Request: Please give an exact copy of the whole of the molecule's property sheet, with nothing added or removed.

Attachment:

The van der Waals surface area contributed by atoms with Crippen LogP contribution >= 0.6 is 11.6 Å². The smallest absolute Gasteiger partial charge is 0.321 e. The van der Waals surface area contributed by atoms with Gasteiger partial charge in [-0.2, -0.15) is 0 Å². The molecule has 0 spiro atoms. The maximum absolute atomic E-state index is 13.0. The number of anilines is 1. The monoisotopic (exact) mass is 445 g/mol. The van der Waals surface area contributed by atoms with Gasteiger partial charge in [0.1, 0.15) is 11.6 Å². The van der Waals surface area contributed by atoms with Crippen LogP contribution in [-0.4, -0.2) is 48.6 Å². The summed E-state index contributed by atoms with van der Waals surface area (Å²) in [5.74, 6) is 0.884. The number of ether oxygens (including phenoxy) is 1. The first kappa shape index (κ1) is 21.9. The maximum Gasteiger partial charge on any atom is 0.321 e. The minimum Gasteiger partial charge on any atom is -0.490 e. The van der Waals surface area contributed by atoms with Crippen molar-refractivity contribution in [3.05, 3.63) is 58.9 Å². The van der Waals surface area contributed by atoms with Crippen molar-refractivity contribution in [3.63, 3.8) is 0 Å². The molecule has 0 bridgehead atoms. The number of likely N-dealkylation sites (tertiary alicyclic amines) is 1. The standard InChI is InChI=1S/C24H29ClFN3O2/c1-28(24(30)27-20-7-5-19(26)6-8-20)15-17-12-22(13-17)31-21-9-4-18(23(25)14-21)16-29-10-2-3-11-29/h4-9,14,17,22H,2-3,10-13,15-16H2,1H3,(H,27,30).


The van der Waals surface area contributed by atoms with Crippen LogP contribution >= 0.6 is 11.6 Å². The smallest absolute Gasteiger partial charge is 0.321 e. The van der Waals surface area contributed by atoms with Gasteiger partial charge in [-0.2, -0.15) is 0 Å². The molecule has 0 spiro atoms. The maximum absolute atomic E-state index is 13.0. The number of anilines is 1. The monoisotopic (exact) mass is 445 g/mol. The van der Waals surface area contributed by atoms with Gasteiger partial charge in [0.1, 0.15) is 11.6 Å². The van der Waals surface area contributed by atoms with Crippen LogP contribution in [-0.4, -0.2) is 48.6 Å². The summed E-state index contributed by atoms with van der Waals surface area (Å²) in [5.74, 6) is 0.884. The number of ether oxygens (including phenoxy) is 1. The first kappa shape index (κ1) is 21.9. The maximum Gasteiger partial charge on any atom is 0.321 e. The minimum Gasteiger partial charge on any atom is -0.490 e. The van der Waals surface area contributed by atoms with Crippen molar-refractivity contribution in [3.05, 3.63) is 58.9 Å². The van der Waals surface area contributed by atoms with Crippen molar-refractivity contribution in [3.63, 3.8) is 0 Å². The molecule has 0 bridgehead atoms. The number of likely N-dealkylation sites (tertiary alicyclic amines) is 1. The standard InChI is InChI=1S/C24H29ClFN3O2/c1-28(24(30)27-20-7-5-19(26)6-8-20)15-17-12-22(13-17)31-21-9-4-18(23(25)14-21)16-29-10-2-3-11-29/h4-9,14,17,22H,2-3,10-13,15-16H2,1H3,(H,27,30).